Nevada High Points #86 – East Gate Range

Grayback Mountain

7510 ft (2289 m) – 1200 ft gain


Well, that didn’t take long. I must have gotten a little sleep. It is, at most, four hours after returning from Peak 6632, which we summited soon after midnight, and Darren and I are headed for our approach to Grayback Mountain, the highpoint of the East Gate Range. The forecast is basically three words, ‘hot and smokey’, so we are at it early to beat the heat – it is generally hazy in the pre-dawn sky, but the smoke does not seem too bad.

Generally paralleling and slightly en-echelon with the Desatoya Mountains, the East Gate Range extends southward from the historic-era freight station and some time ranch at East Gate, a cleft traced by Buffalo Creek at the northern tip of the range. Buffalo Creek and its dramatic arroyo drain westward and cut eastward, and the drainage’s dendritic, upper, generally dry tributaries reach toward Buffalo Mountain above Smith Creek Valley – Buffalo Mountain ing being a distant sister to Grayback Mountain, the range high point. Steep cliffs of rhyolite outcrop in the north and punchy hills of rhyolite and volcanic tuff build into a broad range tucked up against the Broken Hills.

We hiked into the rising sun, following a long drainage, its narrow gully crowded with a two-track, jeep trail. We worked our way through an open pinyon woodland that seems to be doing well on north-facing slopes. The south-facing slopes are wide open or staked with the burnt, denuded skeletons of what was once a stand of pinyon. The slopes face one another across the gully, a yin-yang of before and after. The northward burn scar leads us to steep hills of rhyolitic tuff – cliffs and outcrops creasing the gullies that cut toward the mountain. Following a modest crease in the hillside, the peak’s south ridge the leads directly to the summit, and we take little time climbing the stairway of game and grazing trails, over tuffs of bunch grass and between rocks of talus. The summit hosts a small, slightly crowded woodland, with the register cairn tucked under a pinyon snag the appears to propping up a young tree.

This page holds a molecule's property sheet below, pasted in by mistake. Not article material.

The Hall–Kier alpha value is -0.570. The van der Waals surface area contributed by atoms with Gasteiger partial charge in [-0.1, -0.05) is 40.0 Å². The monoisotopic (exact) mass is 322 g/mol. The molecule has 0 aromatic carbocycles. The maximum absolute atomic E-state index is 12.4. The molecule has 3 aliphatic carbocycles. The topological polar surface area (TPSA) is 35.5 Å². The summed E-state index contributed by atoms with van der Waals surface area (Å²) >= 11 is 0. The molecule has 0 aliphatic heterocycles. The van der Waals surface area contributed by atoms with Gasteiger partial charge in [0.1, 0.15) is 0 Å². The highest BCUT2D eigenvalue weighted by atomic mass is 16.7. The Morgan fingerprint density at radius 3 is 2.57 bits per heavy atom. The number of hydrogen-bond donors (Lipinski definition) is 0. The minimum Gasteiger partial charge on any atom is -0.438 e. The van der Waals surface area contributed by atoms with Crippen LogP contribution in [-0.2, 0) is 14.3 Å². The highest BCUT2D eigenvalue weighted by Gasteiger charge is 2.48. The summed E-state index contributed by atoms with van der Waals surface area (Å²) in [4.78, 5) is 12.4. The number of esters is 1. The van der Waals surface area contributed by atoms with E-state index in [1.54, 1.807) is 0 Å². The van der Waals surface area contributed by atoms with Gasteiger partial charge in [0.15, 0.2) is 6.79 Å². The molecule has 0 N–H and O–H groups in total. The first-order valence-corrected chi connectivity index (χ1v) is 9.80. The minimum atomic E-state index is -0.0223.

HP #86 Collection

Darren in the small pinyon woodland on the summit of Grayback Mountain, Eastgate Range, Nevada

Our view is fading fast in the smoke and a growing heat haze. While smoke arrives in a rust-brown blur in the upper elevations, last night’s ground smog suffocates the lower valleys. As the day warms, the valley fog reaches up canyons to meet the summit haze. It is time to go down.

Morning haze divides the Eastgate Range, Great Basin Desert, Nevada

Our return is a wander among open pinyon and outcrops until we hit the snags of the gullied fire scar. A dozer track moves along the scar margin, winding between sage and dust – a firebreak that held. Looking across the little valley, to the northwest, it seems the line did not withstand a southerly winded run; the flames climbed northward, too fast for the meager dirt line, upslope toward Grayback. The ground is barren but for the black stems of burned-out sagebrush. Regaining the south side’s woodland, we walk easily down the gully and are soon back in camp.

Traces of former lives under the pinyon, Grayback Mountain, Nevada
Our camp at Mud Spring, the Broken Hills HP of Peak 6632 in back left, Broken Hills, Nevada

HP #86 Collection

A walk in the East Gate Range is not dramatic. Sure, there is the amazing alluvial record of Buffalo Creek arroyo and, often, bighorn sheep can be seen on the canyon walls overlooking Eastgate. I love an overland that includes Eastgate, but the rounded hills do not call for attention. And yet, even in the heat of July (and the heat of 2021), a morning recce around Grayback is cannot be a bad thing.

We pack camp quickly, but not before we pile up a skottle breakfast to refuel after the two climbs. Ok, climbs like this do not require too much fuel, but our enjoyable effort is good reason for a breakfast burrito. We laugh at the fact that our climbs could not have been more different, night and day, in fact. And best, this morning’s walk did not have any spiders.

Keep going.

Please respect the natural and cultural resources of our public lands. #naturefirst #keepgoing

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